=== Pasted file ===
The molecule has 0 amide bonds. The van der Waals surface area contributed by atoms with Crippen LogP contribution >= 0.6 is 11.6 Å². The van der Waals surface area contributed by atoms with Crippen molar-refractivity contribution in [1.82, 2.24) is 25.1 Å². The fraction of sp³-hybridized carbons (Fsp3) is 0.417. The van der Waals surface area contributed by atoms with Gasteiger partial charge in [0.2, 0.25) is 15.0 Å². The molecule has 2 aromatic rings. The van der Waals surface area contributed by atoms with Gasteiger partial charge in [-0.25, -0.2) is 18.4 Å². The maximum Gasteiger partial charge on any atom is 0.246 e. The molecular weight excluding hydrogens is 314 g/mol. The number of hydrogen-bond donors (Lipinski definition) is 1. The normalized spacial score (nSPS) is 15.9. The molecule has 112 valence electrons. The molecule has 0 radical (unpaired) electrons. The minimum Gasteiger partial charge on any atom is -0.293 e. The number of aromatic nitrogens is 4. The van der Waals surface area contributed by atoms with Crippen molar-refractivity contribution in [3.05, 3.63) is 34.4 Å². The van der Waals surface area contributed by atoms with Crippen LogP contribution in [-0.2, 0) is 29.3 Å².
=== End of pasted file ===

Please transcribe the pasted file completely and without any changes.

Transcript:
The molecule has 0 amide bonds. The van der Waals surface area contributed by atoms with Crippen LogP contribution >= 0.6 is 11.6 Å². The van der Waals surface area contributed by atoms with Crippen molar-refractivity contribution in [1.82, 2.24) is 25.1 Å². The fraction of sp³-hybridized carbons (Fsp3) is 0.417. The van der Waals surface area contributed by atoms with Gasteiger partial charge in [0.2, 0.25) is 15.0 Å². The molecule has 2 aromatic rings. The van der Waals surface area contributed by atoms with Gasteiger partial charge in [-0.25, -0.2) is 18.4 Å². The maximum Gasteiger partial charge on any atom is 0.246 e. The molecular weight excluding hydrogens is 314 g/mol. The number of hydrogen-bond donors (Lipinski definition) is 1. The normalized spacial score (nSPS) is 15.9. The molecule has 112 valence electrons. The molecule has 0 radical (unpaired) electrons. The minimum Gasteiger partial charge on any atom is -0.293 e. The number of aromatic nitrogens is 4. The van der Waals surface area contributed by atoms with Crippen molar-refractivity contribution in [3.05, 3.63) is 34.4 Å². The van der Waals surface area contributed by atoms with Crippen LogP contribution in [-0.2, 0) is 29.3 Å².